These are some of the most common symptoms that you can see of a sociopath. However, sociopaths are also known for their rash behavior and outbursts of anger. Sociopaths do not (and often cannot) hide their antisocial behaviors; they can’t cover them up or brush them off. So, a sociopath will usually ignore or fail to consider the consequences of their behaviors.

Am I A Sociopath?

While reading about these signs and symptoms of a sociopath, you might be finding yourself asking, “Am I a sociopath?” If you’d like a clearer picture of where you fall in terms of sociopathic tendencies, you should consider taking this sociopath quiz. With this quiz, you’ll be able to see the key indicators of being a sociopath and how they might be apparent in your own life and patterns of behavior.

In addition to taking the sociopath quiz online, you’ll be able to find a number of free and easily accessible online resources about antisocial personality disorder, sociopathic tendencies, and actions, as well as advice for dealing with suspected sociopaths in your life.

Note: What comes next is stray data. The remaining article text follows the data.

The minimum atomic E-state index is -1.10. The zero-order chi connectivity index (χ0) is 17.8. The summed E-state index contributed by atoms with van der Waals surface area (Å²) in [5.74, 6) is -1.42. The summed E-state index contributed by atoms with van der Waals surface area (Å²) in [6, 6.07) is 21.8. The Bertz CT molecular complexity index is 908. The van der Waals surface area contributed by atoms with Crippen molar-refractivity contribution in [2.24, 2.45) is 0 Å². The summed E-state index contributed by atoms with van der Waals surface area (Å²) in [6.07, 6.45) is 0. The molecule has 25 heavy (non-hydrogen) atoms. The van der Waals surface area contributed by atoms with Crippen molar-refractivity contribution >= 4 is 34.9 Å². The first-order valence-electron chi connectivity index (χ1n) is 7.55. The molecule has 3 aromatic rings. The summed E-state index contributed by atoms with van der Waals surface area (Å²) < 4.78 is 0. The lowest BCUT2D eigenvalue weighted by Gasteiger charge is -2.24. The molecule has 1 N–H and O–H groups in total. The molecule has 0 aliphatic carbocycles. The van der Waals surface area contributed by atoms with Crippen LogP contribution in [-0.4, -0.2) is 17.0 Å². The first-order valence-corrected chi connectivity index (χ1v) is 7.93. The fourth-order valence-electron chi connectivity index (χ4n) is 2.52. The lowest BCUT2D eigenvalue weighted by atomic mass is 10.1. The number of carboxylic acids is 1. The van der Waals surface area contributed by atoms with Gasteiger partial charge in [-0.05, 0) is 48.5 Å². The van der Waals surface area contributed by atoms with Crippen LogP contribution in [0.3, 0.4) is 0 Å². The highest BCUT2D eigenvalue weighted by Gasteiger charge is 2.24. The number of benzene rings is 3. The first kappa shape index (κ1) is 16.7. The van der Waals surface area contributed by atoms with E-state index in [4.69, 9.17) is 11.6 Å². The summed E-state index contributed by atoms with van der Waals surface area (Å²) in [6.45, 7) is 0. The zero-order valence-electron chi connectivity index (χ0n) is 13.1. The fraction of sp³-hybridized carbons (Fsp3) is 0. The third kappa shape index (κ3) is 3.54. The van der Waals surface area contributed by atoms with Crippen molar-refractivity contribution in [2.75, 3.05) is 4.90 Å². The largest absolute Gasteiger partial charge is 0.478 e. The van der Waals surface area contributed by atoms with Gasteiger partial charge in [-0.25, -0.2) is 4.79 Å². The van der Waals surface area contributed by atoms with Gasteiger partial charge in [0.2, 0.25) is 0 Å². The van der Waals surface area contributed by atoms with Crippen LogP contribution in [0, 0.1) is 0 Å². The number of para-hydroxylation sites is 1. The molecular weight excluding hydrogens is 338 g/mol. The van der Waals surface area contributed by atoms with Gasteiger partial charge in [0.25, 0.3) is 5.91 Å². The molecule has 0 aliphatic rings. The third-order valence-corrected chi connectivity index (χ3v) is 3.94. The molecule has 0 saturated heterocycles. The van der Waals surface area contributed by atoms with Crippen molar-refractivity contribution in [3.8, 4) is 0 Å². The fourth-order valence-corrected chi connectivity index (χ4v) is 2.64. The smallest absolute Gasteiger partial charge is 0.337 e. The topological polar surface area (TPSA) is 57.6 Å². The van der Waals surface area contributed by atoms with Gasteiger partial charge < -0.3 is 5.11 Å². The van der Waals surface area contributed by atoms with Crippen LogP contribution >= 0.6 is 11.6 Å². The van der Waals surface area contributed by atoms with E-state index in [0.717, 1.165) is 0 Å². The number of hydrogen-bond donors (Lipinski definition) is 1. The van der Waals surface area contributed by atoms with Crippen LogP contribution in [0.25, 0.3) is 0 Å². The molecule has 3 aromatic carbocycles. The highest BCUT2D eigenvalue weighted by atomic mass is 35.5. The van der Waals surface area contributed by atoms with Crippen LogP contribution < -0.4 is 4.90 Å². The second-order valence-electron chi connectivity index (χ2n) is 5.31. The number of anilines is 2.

How Is A Sociopath Diagnosed?

Since “sociopath” isn’t a medically-recognized word for diagnosis, psychologists and psychiatrists look at each patient in terms of antisocial personality disorders. Antisocial personality disorder includes several more everyday issues, including being a sociopath and being a psychopath. However, in both cases, the official name and diagnosis, as given by mental health professionals, are antisocial personality disorder.

According to DSM-5, the official guide that psychologists and psychiatrists must adhere to when they are making a diagnosis of patients, the elements for the diagnosis of a person with antisocial personality disorder include the following:

  1. Disregard for and violation of others rights since age 15, as indicated by one of the seven sub-features:
  2. Failure to obey laws and norms by engaging in behavior which results in a criminal arrest or would warrant criminal arrest